Kaizen

Do you recognize the situation, that the level of ambitions increases similar to the time you have been THINKING of having the work or project done? In the end it is almost impossible to reach such level of quality, and the result is dangerously near to be given up, – which is both annoying and a relief. I must admit that I have been there more than once.

There are probably dozens of methods and good advices about how to avoid this exhausting way of not doing things.  They are more or less just another way to postpone in my opinion, but never mind, I´ll recommend a book written by Robert Maurer, called KAIZEN. In this book he tells about how to overcome  big projects by doing very small steps. I like the small steps a lot!  He explains  that even it has a Japanese name, the idea about the system was originally born in USA.

I can´t tell if I am a good student, but I think it is a good sign that I have decided to make this post with fresh photos from my morning-garden, though I still haven´t answered all the nice comments I got at my previous posts. I´ll be back for this later. This statement is probably not quite the Kaizen style!
Untill then, I´ll thank you here. This might be Kaizen…I must find time to read more in this book… 😉


					
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19 comments so far

  1. Reggie on

    Fantastic photos, Birgitte – particularly impressed with the bumblebee – excellent timing to capture it on the flower like that.

    • Giiid on

      The bumblebees are kindly enough very slow when they work, so I was able to make the camera ready. One thing I was wondering about, while studying the bees, was how they remember which flower they already have been collecting pollen at, – or is that flower now “empty”? A morning walk in the garden can cause big questions 🙂

      • Reggie on

        Giggle… actually, Birgitte, I have also wondered about that. I guess that they ‘smell’ whether a flower is empty? I wonder whether any of your readers will know.

        Yes, bumble bees tend to be more laid-back and calmer than our bees, which are always in a hurry.

        • Giiid on

          Yes, lets wait and see. 🙂

  2. Scott Thomas Photography on

    Grand advice indeed. That is the only way I will tackle a project. Trying to take something as a whole to do at once will only bring one to frustration and to abandon it.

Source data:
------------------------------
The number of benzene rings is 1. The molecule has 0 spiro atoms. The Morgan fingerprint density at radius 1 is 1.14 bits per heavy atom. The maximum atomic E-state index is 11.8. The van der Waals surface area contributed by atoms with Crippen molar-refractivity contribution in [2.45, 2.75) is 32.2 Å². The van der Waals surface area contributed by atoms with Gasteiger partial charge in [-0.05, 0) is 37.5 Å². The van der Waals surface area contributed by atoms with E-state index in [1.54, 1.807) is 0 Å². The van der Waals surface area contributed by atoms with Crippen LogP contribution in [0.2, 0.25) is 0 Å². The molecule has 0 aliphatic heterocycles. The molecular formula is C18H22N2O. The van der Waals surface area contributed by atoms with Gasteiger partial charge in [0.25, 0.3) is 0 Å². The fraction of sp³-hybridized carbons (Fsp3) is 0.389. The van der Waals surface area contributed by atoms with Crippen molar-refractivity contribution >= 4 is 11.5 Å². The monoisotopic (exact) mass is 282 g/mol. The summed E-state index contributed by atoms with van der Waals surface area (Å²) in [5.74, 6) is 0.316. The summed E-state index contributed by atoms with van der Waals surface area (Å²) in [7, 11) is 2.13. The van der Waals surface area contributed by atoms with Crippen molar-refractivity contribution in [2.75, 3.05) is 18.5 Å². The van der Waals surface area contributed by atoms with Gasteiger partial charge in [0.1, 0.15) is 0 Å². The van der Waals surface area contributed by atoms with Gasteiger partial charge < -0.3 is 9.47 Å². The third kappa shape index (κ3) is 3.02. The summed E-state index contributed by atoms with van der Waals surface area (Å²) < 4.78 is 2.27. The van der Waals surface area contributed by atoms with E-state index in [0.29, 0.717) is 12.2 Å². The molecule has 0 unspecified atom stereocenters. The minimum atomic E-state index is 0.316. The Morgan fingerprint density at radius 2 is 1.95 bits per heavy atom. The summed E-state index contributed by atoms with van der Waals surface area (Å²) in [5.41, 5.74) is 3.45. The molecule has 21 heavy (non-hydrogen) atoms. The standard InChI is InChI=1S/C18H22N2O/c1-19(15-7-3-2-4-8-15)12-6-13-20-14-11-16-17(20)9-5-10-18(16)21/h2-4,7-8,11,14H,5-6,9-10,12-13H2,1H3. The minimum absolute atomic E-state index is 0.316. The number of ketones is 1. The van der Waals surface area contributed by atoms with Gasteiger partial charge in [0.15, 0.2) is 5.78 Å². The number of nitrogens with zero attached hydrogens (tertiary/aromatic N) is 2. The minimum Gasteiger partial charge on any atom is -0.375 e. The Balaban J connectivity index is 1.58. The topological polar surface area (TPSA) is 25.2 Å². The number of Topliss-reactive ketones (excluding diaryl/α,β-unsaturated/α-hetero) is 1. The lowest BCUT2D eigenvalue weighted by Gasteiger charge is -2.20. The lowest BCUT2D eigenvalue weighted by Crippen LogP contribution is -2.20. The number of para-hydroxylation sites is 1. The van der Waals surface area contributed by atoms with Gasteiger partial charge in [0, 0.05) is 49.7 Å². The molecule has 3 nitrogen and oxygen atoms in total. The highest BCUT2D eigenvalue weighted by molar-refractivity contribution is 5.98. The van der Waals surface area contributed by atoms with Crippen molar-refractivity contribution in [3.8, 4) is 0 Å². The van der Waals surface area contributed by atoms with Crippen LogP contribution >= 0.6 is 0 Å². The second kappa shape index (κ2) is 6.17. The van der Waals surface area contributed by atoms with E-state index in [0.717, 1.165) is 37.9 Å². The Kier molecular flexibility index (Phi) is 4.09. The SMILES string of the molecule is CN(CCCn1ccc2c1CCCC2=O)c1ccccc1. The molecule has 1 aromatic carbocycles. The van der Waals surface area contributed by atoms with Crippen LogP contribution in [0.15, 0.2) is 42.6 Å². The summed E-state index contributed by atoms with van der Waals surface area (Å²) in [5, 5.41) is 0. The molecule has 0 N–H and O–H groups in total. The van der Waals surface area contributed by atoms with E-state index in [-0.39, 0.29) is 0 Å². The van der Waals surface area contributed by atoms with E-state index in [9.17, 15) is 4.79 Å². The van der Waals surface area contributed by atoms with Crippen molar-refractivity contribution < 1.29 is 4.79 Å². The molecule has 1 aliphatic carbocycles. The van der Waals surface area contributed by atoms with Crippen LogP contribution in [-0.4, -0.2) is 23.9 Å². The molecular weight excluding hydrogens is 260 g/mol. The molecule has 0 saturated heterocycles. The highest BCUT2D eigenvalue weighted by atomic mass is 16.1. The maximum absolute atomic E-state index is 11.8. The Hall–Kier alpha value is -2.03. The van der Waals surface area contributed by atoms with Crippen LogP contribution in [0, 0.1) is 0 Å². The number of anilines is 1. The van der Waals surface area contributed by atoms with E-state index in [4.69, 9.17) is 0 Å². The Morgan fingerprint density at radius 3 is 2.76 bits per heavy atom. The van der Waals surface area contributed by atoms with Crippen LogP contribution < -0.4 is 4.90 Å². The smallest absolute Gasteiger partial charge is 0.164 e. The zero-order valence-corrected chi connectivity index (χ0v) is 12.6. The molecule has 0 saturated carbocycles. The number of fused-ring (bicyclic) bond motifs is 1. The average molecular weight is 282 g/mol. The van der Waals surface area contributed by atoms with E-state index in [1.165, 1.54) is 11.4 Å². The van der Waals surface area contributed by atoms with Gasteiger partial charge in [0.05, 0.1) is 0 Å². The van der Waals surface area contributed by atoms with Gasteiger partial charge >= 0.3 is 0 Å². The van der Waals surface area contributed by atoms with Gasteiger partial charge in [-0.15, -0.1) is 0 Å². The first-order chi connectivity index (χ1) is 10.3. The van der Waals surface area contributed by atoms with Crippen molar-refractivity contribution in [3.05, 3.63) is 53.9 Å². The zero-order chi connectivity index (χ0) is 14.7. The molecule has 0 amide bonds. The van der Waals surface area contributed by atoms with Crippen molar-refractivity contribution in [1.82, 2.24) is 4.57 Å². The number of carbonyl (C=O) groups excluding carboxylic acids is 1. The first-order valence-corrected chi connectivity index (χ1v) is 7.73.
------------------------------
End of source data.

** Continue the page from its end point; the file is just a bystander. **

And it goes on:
Love the bee photo! Truly, a species who understands Kaizen.

    • Giiid on

      Well, that was a fine way to connect photos and text – a kaizen-wise bee. I do admire people who can make big projects bit by bit. Beside being able to see the big picture, I suppose that ones patience has something to say too. And of course a belief in succes. Oh, that was many things, too many for a Kaizen mind. I´ll start with the book.

  3. montucky on

    Beautiful photos, especially the one with the bee!

    • Giiid on

      The bumble bees are such nice little fellows, I think. Having an eager photographer almost touching them doesn´t seem to be distracting, which of course makes it far more easy to take a clear photo. I use to run away when I see a wasp, but with the humbl bees it is the opposite situation. I´m almost following them. Their humming is a nice sound of spring, they are the first collectors here. Thank you for your nice comment.

  4. Gerry on

    All the photos are fine and fresh to look at, but I’m especially taken with that dandelion. Now I believe I’ll go take a couple of little bites out of the big project that weighs on my mind.

    • Giiid on

      Sorry for being late with my answer! The Kaizen system haven´t worked yet, I´m still being disturbed by my very long lists and ideas, I see that you understand.
      The dandelion appreciate your sympathy, no one else likes it, except of the rabbit of course.

  5. isathreadsoflife on

    This daisy surely takes its time waking up… this is an exquisite shot. The step by step approach seems to be the more sensible one but as you say, patience is needed and the sure feeling that one is on the good way ! I like your kaizen post.

    • Giiid on

      Now that I think of it; making quilts like you do, is actually a very good example of how effective the step by step methode is. Many small pieces become one big and usefull carpet. Thank you for your comment, Isa.

  6. cindydyer on

    Great photos, Birgitte!

  7. Eden on

    These are lovely! Good stuff 🙂

    • Giiid on

      Hi Eden, thank you for your comment. I have seen your blog and your many beautiful photos, I will surely visit it again.

  8. Nye on

    giiid, your bumblebee looks so huge in that picture, they must be bigger in Denmark. 🙂 Love that shot.

    • Giiid on

      🙂 They are huge yes, about 15-20 mm, as far as I have read. Is that bigger than yours? Luckily they are almost harmless.

      • Nye on

        It looks bigger, I’ve yet a courage to measure the one we have here. 🙂


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